I hope the rumors that the department will issue the requested Westfall Act certification are groundless. For the department to do so would be a profound legal misstep. Even if Trump’s defense of his personal reputation by lying about the alleged rape and besmirching the character of his accuser are deemed part of his job description — a stretch in itself — it boggles the imagination to suggest that Brooks was performing his job as a member of Congress by helping the president thwart Congress’s discharge of its constitutional responsibility to certify the results of the presidential election in which the incumbent had lost. The Carroll stretch transforms a private transgression into a public duty. The Brooks stretch transforms an attack on Congress into a congressional obligation. No amount of emphasis on the fact that Brooks was using his congressional staff to help him draft his incendiary remarks and otherwise wrap himself in the garb of his official post can make that dog hunt.


Even on Brooks’s own rather fanciful description of what he was doing at Trump’s request, he isn’t entitled to use the shield of the Westfall Act. The petition he filed on July 2 claims that, when he spoke of the proceedings underway in the Capitol as a theft of the presidency and urged the mob to “kick ass,” he was merely telling it to fight hard to take back Congress in 2022 and the White House in 2024. That’s ridiculous. But even if it were true, his own words would render the Westfall Act inapplicable. Judicial precedents make clear that political campaigning falls entirely outside the immunity the act provides to federal officials.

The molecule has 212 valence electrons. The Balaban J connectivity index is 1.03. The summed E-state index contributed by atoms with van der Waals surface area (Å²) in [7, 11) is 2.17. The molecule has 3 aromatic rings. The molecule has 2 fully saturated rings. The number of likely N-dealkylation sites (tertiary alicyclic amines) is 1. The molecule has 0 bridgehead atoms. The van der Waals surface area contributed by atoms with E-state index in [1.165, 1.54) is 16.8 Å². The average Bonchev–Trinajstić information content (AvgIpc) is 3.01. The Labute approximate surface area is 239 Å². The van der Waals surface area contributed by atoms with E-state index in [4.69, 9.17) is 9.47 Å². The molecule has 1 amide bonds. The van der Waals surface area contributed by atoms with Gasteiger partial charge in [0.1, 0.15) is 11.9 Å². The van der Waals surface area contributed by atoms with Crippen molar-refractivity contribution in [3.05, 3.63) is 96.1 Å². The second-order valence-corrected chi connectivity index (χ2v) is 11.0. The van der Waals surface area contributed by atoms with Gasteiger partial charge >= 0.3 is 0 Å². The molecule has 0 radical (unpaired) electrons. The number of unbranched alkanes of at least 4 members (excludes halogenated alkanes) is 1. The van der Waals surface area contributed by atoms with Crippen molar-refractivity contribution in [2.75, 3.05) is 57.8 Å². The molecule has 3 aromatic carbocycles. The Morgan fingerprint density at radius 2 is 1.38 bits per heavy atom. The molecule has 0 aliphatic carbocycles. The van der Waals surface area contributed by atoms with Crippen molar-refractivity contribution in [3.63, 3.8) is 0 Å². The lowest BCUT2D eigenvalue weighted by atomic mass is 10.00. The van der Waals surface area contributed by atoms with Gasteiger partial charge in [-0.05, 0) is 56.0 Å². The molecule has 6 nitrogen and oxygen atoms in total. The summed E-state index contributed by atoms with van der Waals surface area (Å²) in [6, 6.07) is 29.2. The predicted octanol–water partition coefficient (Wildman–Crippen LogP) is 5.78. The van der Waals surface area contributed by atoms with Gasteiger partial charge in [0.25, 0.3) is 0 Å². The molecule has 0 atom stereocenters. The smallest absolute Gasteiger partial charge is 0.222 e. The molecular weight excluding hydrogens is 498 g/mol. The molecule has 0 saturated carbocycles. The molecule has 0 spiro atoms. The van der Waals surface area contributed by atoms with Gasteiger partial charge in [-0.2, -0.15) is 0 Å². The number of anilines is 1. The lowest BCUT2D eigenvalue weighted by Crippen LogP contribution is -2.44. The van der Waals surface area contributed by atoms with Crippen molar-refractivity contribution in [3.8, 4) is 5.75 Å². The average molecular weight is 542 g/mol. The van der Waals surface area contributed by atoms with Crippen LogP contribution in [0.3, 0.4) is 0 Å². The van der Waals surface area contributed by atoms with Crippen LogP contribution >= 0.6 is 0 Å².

In any event, the law is clear that the District Court — and the Appeals Court for the D.C. Circuit and Supreme Court, if this matter reaches them — are bound at this stage of the lawsuits against Trump, Brooks, and Giuliani to treat the detailed allegations of the complaints as true. And, in these cases, this means treating as true the claim that the defendants were attempting to undo the results of a free and fair presidential election.

If Garland comes even close to suggesting that the elected head of the executive branch and those members of Congress so beholden to him that they will join him in his crusade to “stop the steal,” as the president put it, are to be shielded by the Justice Department from liability — whether civil or criminal — for seeking to prevent Congress from peacefully certifying an election replacing that chief executive with a successor, our system of government will be in mortal peril. And it would be folly for Garland to pretend that saying Brooks was acting within his authority still leaves open the possibility of denying that Donald Trump was acting within his when that question is teed up for decision, as it shortly will be in all three cases. Brooks’s basic defense, after all, is that he — like the mob he was addressing — was just doing Trump’s bidding. If suing Brooks amounts to suing the federal government, then suing Trump does too. But to embrace that proposition is to embrace the quintessential dictatorial premise that the chief executive is the state. And to do that is to bring the American experiment in self-government to a tragic end.


Laurence H. Tribe is the Carl M. Loeb University Professor Emeritus of Constitutional Law at Harvard and was the US Justice Department’s first head of the Office of Access to Justice. Follow him on Twitter @tribelaw.